Teicher: The Chiefs have tried to wean themselves off so much reliance on Charles but are back to facing the fact that he is their best offensive player. You will remember he left that earlier Broncos game with a foot injury and didn’t play in the next week’s game at Miami. Since then, he has been as effective as he’s ever been running the ball. His production as a receiver is way down. The Chiefs have been unable to get their screen game going with any consistency. Even last year, the Chiefs seemed to operate with a pitch count on Charles. They will blow through that if they believe that’s what they have to do to win a game. But his backup, Knile Davis, isn’t Charles' equal as a runner, pass-blocker or receiver.

Manning had a big game against Miami and ended a streak of three straight games in which he had thrown two interceptions. Was this just a case of Manning being human, or had opponents maybe started to figure out Denver’s passing game?

Legwold: New England, Oakland and St. Louis were all able to create pressure in the middle of the field -- the Raiders for a half anyway -- and keep Manning from striding into throws. That meant Manning couldn’t really drive the ball wide, out past the numbers, which limited his options. Manning did throw for 438, 340 and 389 yards in those games, so "handling" Manning is always relative. The Patriots and Rams were also particularly physical with the Broncos' receivers, jostling them at every opportunity before the catch and tackling well after the catch, limiting Denver's catch-and-run plays. Overall, the biggest difference between what the Broncos do with Manning and what Manning did with the Colts for so many years is that the Broncos move receivers all over the formation, whereas the Colts usually lined up players in the same spots. It makes it difficult to get a bead on the matchups for the defense; the Dolphins had trouble when the Broncos put a tight end out wide and put Demaryius Thomas, Emmanuel Sanders or both in the slot. Miami then usually had a defensive back on a tight end out wide and linebackers trying to cover receivers in the middle of the field, which is exactly what the Broncos wanted. In the end, it comes down to not just pressure off the edge, because Manning identifies that quickly, but pressure in the middle of the field.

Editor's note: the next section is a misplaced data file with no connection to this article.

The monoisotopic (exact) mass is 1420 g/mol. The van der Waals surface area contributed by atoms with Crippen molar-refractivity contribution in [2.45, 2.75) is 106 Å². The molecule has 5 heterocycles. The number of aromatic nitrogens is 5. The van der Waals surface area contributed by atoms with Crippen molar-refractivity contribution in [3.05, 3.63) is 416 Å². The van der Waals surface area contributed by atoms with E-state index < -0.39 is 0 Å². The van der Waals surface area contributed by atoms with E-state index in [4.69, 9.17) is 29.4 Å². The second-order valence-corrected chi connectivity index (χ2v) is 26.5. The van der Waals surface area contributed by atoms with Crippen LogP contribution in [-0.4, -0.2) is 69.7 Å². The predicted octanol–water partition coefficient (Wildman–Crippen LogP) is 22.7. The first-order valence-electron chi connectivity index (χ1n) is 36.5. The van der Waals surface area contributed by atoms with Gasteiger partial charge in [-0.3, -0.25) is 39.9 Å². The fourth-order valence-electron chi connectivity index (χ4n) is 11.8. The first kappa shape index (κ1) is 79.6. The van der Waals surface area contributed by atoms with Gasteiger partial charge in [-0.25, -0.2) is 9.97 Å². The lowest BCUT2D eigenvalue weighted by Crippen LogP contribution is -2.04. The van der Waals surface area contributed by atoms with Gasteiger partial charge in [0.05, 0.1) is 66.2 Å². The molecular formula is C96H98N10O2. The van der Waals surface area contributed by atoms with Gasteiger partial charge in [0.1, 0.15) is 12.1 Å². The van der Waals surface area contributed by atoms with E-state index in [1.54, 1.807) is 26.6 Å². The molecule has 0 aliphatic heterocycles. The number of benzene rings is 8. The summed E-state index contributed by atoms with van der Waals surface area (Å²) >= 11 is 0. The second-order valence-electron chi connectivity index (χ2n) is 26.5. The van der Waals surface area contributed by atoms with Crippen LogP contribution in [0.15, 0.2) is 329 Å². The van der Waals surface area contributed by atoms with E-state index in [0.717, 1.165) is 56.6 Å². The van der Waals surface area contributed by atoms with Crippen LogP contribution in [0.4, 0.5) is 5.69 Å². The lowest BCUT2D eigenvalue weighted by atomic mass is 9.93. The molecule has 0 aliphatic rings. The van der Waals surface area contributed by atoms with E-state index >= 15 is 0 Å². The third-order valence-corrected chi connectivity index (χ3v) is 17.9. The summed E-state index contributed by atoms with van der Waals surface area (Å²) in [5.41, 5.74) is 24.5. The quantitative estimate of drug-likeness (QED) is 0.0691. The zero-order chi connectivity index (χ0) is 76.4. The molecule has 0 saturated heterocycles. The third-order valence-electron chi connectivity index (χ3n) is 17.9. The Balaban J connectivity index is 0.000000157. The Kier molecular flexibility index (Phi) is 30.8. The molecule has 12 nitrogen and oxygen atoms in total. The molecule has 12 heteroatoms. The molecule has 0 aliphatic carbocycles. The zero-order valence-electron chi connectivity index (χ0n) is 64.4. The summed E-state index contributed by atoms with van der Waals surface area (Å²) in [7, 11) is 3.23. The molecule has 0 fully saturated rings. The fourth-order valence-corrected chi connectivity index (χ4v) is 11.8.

The Broncos, because of injuries at linebacker, have used more specialty packages on defense of late, especially against the Dolphins. How would you expect the Chiefs to attack the defense? Despite few teams having anything consistent in the run game against the Broncos, do you think the Chiefs will pound away a bit?